p. 341

the end of it. Wherefore truly blessed is he who has learned to conform his ways according to the good law and lived in obedience to its dictates and admonitions. How perverse in their ways! how self-conceited and self-opinionated are evil doers; how unmindful and regardless are they of the exemplary lives of good and noble men who spare not themselves to raise and elevate them on to the plane of a higher life and never cease their efforts, notwithstanding the many rebuffs and checks they have to endure, for well they know and realize that upon themselves lies the burdensome task to save and rescue humanity from destruction and ruin. If the wicked therefore perish, it is through their own acts and deeds. They reap what they sow, as did Gehazi, the servant of Elisha, and also Lot, who, whilst associated with Abraham, refrained from mingling with evil-doers. As soon, however, as he dissociated himself from the patriarch and went on his own way, scripture states, 'And Lot chose him all the plain of Jordan' and after visiting and dwelling in various cities, took up his residence amongst the inhabitants of Sodom, of whom it is related, 'the men of Sodom were wicked, and sinners before the Lord exceedingly.' (Gen. XIII. 13.).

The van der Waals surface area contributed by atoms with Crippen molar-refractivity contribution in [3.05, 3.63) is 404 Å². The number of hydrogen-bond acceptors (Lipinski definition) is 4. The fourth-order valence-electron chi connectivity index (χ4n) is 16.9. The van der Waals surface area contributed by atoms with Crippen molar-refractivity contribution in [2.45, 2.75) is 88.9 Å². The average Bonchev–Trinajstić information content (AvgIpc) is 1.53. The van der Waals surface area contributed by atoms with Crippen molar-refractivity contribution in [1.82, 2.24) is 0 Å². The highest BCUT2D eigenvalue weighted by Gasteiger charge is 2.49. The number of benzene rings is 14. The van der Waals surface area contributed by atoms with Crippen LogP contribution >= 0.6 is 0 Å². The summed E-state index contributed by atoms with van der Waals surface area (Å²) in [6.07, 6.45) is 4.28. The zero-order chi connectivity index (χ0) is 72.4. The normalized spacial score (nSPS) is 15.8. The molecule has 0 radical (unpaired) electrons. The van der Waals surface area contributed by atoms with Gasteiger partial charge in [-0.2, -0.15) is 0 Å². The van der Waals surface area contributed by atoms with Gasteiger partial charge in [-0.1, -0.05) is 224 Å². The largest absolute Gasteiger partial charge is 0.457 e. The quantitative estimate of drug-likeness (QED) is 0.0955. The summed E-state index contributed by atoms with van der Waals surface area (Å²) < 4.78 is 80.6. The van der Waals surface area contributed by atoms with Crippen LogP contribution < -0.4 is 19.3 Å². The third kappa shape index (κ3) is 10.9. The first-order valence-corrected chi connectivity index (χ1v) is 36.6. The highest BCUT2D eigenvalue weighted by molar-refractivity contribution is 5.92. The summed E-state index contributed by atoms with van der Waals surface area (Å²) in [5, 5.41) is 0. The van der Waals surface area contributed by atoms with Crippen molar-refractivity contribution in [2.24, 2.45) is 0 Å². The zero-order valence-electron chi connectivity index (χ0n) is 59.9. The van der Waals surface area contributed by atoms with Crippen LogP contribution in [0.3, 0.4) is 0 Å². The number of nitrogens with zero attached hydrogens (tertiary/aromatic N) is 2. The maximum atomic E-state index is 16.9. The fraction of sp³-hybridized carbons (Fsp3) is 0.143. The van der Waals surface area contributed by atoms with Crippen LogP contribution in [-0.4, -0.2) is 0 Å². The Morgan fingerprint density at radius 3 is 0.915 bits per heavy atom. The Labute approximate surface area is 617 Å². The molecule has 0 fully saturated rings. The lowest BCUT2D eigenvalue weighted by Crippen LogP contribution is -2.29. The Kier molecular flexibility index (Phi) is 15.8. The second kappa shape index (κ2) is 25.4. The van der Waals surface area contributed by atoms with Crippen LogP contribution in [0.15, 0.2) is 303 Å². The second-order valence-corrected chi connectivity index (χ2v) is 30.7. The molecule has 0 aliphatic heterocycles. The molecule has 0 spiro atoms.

Said Rabbi Abba, when Rabbi Eleazar had ceased speaking: "The explanation of the difficulty attending the call of Abraham to leave his native country is quite satisfactory and I agree wholly with the remarks you have made thereon, but how do you explain the words at the end of the verse, 'And Abraham was seventy and four years oldGen. 12:4 reads 'Seventy and five years old' when he departed out of Haran.' Did the divine call come to Abraham whilst sojourning there or whilst living in Ur of the Chaldees?"